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N Engl J Med. 1980 Dec 18;303(25):1429-35.

Toxic-shock syndrome: epidemiologic features, recurrence, risk factors, and prevention.


Surveillance for toxic-shock syndrome (TSS) in Wisconsin detected 38 cases with onsets from September 1975 through June 1980. Thirty-seven of the cases occurred after January 1, 1979; 37 of the patients were women, 35 cases occurred during menses; 38 patients were white; and one patient died. Cervical or vaginal cultures were obtained before antibiotic therapy in 23 patients, and 17 cultures were positive for Staphylococcus aureus. Ten patients had at least one recurrent episode during subsequent menstrual periods. The recurrence rate was lower in patients who had been treated with beta-lactamase-resistant antibiotics. Thirty-five patients were matched for age and menstruation to 105 controls: 34 of 35 cases (versus 80 of 105 controls) used tampons during every menstrual period (P < 0.01); nine of 35 cases (versus 64 of 105 controls) practiced contraception (P < 0.001). In Wisconsin the minimum incidence of TSS as defined by clinical criteria is 6.2 cases per 100,000 menstruating women per year. The rate of TSS among menstruating women younger than 30 years was 2.4 to 3.3 times the rate among those who were 30 or older.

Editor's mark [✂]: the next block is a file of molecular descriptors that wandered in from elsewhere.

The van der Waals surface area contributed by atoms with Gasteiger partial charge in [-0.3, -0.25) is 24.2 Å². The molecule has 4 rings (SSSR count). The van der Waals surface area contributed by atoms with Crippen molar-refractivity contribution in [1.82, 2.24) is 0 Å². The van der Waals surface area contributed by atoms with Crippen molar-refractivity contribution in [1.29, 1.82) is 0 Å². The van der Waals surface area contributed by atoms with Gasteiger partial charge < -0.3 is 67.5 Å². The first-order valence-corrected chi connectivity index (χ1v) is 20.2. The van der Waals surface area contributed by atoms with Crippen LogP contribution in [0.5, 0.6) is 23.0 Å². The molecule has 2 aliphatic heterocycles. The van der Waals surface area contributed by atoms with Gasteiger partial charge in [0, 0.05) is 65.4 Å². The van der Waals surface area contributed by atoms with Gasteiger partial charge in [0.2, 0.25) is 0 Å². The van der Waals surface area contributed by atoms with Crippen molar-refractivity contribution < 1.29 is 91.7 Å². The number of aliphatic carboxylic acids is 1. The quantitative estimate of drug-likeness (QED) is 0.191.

[Indexed for MEDLINE]

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